The Israelites who left Egypt had a dream: “Now we’re free, we’ll go where we want, we’ll do what we wish, we’ll live as we desire”.

Shavu’ot put an end to the dream. That’s why they were afraid; that’s why we are all afraid when Shavu’ot approaches – afraid that God is going to catch us and curtail our freedom.

The sages replied, though not in these words, “Freedom? What freedom?”

Rav Soloveitchik asked, “Is man ever truly free? Is he not a prisoner of natural law, subject to the caprices of his state of health, the intrusion of accidents, and the ever hovering specter of possible death? These are physiological constraints. Man is also subject to social pressures: the mores of his society, the biases of his family, and the prejudices of his class. In reality, supposedly free man is buffeted, pressured, coerced, and restricted in his options, even if no human taskmaster hovers over him…”

Man is constantly subject to influences. He will never be off the leash. At best he has a choice between leashes, a choice between constraints.

He can opt for or accept man-made pressures or restrictions which turn him into a toy of other people or situations, or a life under God which enables him to become what he has the capacity to be.

Erich Fromm says, “Positive freedom consists in the spontaneous activity of the total, integrated personality”. Abba Hillel Silver says, “A man is free only when he has an errand on earth”. Ahad HaAm says, “What is national freedom if not a people’s inner freedom to cultivate its abilities”.

Rabindranath Tagore says, “I have on my desk a violin string. It is not fixed into my violin. It is free to move, to be blown anywhere. What it cannot do is make music. But when I fasten it into my violin, it is no longer free to move. But it is free for the first time to make music.”

Our choice is not between freedom and unfreedom. It is the freedom to choose our master – to choose between humans and God. With God we are likely to get a better deal.

When we realise that truth, Shavu’ot will no longer be a Cinderella but a princess.

REVELATION AT SINAI

The Ten Commandments are the most famous document in Western civilisation, proclaimed by God at Mount Sinai amid a display of natural phenomena.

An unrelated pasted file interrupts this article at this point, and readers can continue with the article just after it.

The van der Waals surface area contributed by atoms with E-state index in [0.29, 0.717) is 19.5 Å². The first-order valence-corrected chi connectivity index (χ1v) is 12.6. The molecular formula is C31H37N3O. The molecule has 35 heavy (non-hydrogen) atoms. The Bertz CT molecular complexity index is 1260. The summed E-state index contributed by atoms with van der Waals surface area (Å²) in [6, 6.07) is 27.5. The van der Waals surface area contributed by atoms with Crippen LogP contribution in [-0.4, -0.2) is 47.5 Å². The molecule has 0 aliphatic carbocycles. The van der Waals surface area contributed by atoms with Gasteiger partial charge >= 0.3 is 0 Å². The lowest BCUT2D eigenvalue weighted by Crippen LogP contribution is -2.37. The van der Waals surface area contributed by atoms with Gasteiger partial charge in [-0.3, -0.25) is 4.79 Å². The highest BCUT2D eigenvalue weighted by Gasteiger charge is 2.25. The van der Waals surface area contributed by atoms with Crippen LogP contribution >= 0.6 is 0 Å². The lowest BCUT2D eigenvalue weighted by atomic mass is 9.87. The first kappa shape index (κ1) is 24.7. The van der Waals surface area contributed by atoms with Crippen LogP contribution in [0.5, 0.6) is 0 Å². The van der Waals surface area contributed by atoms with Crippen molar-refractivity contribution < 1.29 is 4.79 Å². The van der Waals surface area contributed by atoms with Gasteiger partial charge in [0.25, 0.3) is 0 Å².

To the believer, there is no question that the event happened. God spoke, the Israelites heard, and history was changed forever.

But even the believer sometimes asks how Revelation works.

The Maggid of Kossov in the 18th century suggested, for example, that it was not actually God’s voice that was heard by Moses and the Children of Israel, but they apprehended the message with their intellectual and spiritual faculties.

The question is asked by Abraham Joshua Heschel: why should anyone need to know whether Revelation is scientifically possible?

Heschel says, “Every moment is a carefully concealed act of His creation… why should we assume that the endless is forever imprisoned in silence?”.

It may be that at the moment of Revelation all Israel were completely certain that they had received the message because it was a moment when they were all like prophets.

Maimonides argues (Guide for the Perplexed, 3:24) that it should not be thought that what a prophet perceives is not factual or is commingled with illusion.

He says, “What is perceived by a prophet is a certain truth; he has no doubts in any way concerning anything in it, and its status is the same as that of all existing things that are apprehended through the senses or through the intellect”.

Our cynical age is in error when it insists on measuring religious truth and spiritual experience against a scientific yardstick.

The question is not one of physics or mechanics but whether those experiencing great moments are adamant that the event has occurred and has changed their lives forever.